Patients and families with tracheostomy live each day with a trach and often become experts in management. Some patients have provided tracheostomy tips to help in the day to day life of living with a tracheostomy.
Tracheostomy Tips for Getting Help
Teach your tribe about your trachie! It truly takes a village! As long as the village is willing to suction, change a trach, do trach ties! You’re good to go! We are not in this world alone! Lean on your people! You were braced with so much information when you came home with your child.
The same way they built and trained armies of amazing NICU/PICU nurses to run in and help your baby in emergencies! Build your team! Aunts, uncles, grandparents and friends! Will make the journey worth while! Give them the benefit of the doubt!
Normalize this aspect of life!! And live your life! Trach/vent/o2 dependent life TO THE FULLEST!! Put the vent on your back! Carry your little one and each one of your family will be responsible for other equipment!
Tracheostomy Tips for Organization
What Do You Say to People Who Ask Questions About Your Child with Tracheostomy
People who have never seen a tracheostomy may stare or ask questions about the tracheostomy tube. One mother has provided a hand out on card stock to provide information to others that do not understand.
Tracheostomy Tips for Cleaning the Tracheostomy Tube
Things you wish you knew about tracheostomy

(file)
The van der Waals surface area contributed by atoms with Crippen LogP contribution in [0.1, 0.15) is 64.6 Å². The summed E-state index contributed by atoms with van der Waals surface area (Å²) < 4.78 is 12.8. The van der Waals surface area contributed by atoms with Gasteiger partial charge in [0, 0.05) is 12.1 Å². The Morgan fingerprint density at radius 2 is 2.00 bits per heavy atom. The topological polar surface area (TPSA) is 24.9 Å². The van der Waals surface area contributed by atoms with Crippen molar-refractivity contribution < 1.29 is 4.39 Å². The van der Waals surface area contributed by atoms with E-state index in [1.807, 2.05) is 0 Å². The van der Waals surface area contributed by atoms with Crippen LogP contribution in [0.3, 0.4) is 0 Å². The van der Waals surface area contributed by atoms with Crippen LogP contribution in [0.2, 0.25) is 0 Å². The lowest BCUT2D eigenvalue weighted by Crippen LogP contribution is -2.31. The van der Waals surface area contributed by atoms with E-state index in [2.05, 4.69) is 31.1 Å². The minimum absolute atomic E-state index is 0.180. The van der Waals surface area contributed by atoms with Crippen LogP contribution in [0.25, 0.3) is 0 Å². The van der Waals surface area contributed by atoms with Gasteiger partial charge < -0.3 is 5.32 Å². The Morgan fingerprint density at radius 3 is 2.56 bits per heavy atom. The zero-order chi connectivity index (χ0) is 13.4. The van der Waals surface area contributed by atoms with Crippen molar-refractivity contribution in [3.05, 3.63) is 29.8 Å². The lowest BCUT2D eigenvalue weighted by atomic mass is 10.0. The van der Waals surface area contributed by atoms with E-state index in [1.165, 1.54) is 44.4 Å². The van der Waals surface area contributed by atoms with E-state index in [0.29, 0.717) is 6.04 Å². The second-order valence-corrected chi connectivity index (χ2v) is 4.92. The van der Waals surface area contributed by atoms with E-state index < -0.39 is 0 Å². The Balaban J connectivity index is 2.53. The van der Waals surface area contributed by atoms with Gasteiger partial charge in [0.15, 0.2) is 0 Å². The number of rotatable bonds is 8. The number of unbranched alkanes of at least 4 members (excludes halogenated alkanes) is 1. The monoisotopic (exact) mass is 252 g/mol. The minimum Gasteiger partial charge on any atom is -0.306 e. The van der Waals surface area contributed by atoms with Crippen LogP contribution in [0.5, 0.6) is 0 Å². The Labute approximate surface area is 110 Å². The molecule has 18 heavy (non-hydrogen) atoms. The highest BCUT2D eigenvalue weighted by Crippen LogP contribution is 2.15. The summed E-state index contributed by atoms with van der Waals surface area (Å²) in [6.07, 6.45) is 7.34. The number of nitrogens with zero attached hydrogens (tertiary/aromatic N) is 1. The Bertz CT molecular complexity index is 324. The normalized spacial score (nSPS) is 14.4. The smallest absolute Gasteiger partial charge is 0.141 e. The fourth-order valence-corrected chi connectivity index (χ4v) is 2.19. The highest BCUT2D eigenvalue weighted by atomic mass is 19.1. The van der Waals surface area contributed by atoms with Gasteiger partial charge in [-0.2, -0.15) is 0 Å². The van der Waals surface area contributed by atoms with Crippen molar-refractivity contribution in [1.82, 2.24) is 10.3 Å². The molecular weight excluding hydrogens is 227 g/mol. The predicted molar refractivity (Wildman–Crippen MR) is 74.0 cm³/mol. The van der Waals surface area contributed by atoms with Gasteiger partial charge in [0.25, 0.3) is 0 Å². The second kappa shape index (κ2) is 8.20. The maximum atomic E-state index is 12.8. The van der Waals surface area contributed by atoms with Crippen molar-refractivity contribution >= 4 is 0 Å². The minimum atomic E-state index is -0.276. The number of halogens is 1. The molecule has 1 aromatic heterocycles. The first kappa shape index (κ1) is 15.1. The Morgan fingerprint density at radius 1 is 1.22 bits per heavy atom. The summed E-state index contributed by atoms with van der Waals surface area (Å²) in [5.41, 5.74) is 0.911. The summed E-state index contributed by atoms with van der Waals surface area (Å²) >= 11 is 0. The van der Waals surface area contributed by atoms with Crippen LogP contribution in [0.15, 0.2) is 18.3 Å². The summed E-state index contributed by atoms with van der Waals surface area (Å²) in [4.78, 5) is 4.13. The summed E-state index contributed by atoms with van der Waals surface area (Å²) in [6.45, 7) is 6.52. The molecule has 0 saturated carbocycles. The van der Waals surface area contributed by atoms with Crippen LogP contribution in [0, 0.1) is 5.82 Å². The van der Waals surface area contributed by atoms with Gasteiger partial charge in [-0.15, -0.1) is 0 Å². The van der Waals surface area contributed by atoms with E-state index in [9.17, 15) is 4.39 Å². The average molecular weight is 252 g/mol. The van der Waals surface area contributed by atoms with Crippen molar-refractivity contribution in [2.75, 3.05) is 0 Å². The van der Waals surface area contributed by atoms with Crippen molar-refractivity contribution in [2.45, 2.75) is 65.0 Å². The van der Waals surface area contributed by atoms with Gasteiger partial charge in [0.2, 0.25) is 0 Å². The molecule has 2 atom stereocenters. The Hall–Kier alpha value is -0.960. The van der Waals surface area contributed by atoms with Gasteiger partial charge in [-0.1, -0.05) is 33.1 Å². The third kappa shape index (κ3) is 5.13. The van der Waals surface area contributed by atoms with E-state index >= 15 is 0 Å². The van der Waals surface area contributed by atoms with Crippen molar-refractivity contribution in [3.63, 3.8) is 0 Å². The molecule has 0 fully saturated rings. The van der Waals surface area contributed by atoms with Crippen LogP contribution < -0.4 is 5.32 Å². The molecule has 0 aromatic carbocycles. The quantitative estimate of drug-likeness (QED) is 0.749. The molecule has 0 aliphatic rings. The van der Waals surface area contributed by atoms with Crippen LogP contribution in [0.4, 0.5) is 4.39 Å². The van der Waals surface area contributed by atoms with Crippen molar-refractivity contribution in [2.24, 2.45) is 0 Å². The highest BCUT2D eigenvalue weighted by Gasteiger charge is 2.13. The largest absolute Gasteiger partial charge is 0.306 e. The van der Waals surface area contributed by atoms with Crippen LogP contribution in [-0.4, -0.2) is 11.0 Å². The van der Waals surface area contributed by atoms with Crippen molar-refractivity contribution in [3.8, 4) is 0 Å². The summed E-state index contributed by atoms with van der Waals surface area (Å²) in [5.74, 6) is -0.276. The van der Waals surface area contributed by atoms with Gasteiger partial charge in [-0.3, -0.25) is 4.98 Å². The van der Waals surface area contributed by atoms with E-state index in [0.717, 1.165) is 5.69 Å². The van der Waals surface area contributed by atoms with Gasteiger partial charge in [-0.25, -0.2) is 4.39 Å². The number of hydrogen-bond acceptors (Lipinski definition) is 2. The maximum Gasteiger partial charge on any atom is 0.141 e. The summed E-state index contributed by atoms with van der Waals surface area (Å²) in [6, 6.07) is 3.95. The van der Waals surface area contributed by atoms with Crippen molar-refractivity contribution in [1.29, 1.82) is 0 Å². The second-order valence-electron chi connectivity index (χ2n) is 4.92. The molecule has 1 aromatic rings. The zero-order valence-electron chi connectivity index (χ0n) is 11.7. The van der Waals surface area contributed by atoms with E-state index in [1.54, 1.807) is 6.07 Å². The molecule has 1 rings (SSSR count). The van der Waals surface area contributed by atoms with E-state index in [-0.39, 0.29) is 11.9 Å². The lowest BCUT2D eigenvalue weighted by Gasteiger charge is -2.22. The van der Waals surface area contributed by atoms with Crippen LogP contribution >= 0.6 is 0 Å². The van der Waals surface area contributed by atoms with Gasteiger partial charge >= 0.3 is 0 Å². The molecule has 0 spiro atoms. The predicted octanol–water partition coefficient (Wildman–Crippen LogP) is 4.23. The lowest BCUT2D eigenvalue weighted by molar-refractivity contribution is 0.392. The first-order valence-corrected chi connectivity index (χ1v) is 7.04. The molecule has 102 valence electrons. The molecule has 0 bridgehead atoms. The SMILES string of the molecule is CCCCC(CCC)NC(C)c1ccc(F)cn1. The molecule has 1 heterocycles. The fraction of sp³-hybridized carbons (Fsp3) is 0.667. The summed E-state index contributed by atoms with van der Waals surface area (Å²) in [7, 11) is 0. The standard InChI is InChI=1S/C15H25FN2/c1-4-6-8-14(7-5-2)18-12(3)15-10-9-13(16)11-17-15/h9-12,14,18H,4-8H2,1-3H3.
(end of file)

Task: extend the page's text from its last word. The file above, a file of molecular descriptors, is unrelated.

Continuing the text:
- Learn how to change the trach ties BY YOURSELF before you leave the hospital
- When you change your child’s trach, remember that their heart doesn’t stop when you take it out. It’s ok to breath when you’re doing a change, they won’t die.
- Know your waters: sterile, filtered, and tap water all do different things.
- When in doubt, change it out. If your child has thick secretions, or if they have a cold, change their trach.
- Ask all the questions, educate everyone.
- If your child is in the hospital for a procedure, YOU are their top specialist. YOU are in charge. YOU have more education about your child than any of the medical professionals. Own that.
- Take a deep breath. Taking care of a human with a trach is tough.
- Get a small travel oxygen tank. It’s so much more convenient.
- Never leave home without your suction machine or your emergency trach bag.
These are suggestions from patients and families with tracheostomy and should not take the place of medical advice.